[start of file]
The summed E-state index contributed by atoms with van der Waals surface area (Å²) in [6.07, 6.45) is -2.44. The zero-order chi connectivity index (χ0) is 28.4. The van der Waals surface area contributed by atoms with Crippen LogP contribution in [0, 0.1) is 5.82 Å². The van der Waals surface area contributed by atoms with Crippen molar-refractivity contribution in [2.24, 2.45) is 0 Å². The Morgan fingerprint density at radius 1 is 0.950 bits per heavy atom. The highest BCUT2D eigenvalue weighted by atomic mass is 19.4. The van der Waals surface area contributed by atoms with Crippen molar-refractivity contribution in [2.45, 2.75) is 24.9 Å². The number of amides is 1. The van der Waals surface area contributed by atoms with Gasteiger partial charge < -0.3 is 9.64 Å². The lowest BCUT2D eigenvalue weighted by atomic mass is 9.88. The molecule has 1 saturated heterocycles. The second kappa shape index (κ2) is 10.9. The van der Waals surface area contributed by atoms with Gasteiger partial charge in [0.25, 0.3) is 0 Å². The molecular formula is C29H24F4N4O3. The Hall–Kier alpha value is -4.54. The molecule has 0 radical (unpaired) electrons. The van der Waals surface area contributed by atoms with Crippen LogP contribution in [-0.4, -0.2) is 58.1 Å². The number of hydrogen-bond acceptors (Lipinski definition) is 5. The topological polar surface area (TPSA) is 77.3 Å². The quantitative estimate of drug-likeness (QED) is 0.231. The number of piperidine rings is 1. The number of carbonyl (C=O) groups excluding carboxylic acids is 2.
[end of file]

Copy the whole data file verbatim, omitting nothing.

The summed E-state index contributed by atoms with van der Waals surface area (Å²) in [6.07, 6.45) is -2.44. The zero-order chi connectivity index (χ0) is 28.4. The van der Waals surface area contributed by atoms with Crippen LogP contribution in [0, 0.1) is 5.82 Å². The van der Waals surface area contributed by atoms with Crippen molar-refractivity contribution in [2.24, 2.45) is 0 Å². The Morgan fingerprint density at radius 1 is 0.950 bits per heavy atom. The highest BCUT2D eigenvalue weighted by atomic mass is 19.4. The van der Waals surface area contributed by atoms with Crippen molar-refractivity contribution in [2.45, 2.75) is 24.9 Å². The number of amides is 1. The van der Waals surface area contributed by atoms with Gasteiger partial charge < -0.3 is 9.64 Å². The lowest BCUT2D eigenvalue weighted by atomic mass is 9.88. The molecule has 1 saturated heterocycles. The second kappa shape index (κ2) is 10.9. The van der Waals surface area contributed by atoms with Gasteiger partial charge in [0.25, 0.3) is 0 Å². The molecular formula is C29H24F4N4O3. The Hall–Kier alpha value is -4.54. The molecule has 0 radical (unpaired) electrons. The van der Waals surface area contributed by atoms with Crippen LogP contribution in [-0.4, -0.2) is 58.1 Å². The number of hydrogen-bond acceptors (Lipinski definition) is 5. The topological polar surface area (TPSA) is 77.3 Å². The quantitative estimate of drug-likeness (QED) is 0.231. The number of piperidine rings is 1. The number of carbonyl (C=O) groups excluding carboxylic acids is 2.